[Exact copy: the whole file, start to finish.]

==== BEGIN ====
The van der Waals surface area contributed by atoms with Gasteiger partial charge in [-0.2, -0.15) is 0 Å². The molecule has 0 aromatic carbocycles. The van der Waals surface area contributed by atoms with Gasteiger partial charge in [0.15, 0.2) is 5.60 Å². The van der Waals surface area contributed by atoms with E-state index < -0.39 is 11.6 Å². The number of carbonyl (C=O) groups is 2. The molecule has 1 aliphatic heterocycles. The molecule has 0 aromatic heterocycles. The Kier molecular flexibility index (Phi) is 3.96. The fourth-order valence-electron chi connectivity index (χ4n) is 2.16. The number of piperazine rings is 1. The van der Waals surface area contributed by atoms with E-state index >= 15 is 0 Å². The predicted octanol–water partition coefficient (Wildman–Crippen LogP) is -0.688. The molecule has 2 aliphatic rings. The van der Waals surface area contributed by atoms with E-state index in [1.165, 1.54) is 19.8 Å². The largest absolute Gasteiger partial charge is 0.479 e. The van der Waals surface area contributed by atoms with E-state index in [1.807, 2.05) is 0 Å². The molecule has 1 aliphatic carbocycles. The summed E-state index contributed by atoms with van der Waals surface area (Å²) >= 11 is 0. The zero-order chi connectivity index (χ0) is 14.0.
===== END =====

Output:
The van der Waals surface area contributed by atoms with Gasteiger partial charge in [-0.2, -0.15) is 0 Å². The molecule has 0 aromatic carbocycles. The van der Waals surface area contributed by atoms with Gasteiger partial charge in [0.15, 0.2) is 5.60 Å². The van der Waals surface area contributed by atoms with E-state index < -0.39 is 11.6 Å². The number of carbonyl (C=O) groups is 2. The molecule has 1 aliphatic heterocycles. The molecule has 0 aromatic heterocycles. The Kier molecular flexibility index (Phi) is 3.96. The fourth-order valence-electron chi connectivity index (χ4n) is 2.16. The number of piperazine rings is 1. The van der Waals surface area contributed by atoms with E-state index >= 15 is 0 Å². The predicted octanol–water partition coefficient (Wildman–Crippen LogP) is -0.688. The molecule has 2 aliphatic rings. The van der Waals surface area contributed by atoms with E-state index in [1.165, 1.54) is 19.8 Å². The largest absolute Gasteiger partial charge is 0.479 e. The van der Waals surface area contributed by atoms with E-state index in [1.807, 2.05) is 0 Å². The molecule has 1 aliphatic carbocycles. The summed E-state index contributed by atoms with van der Waals surface area (Å²) >= 11 is 0. The zero-order chi connectivity index (χ0) is 14.0.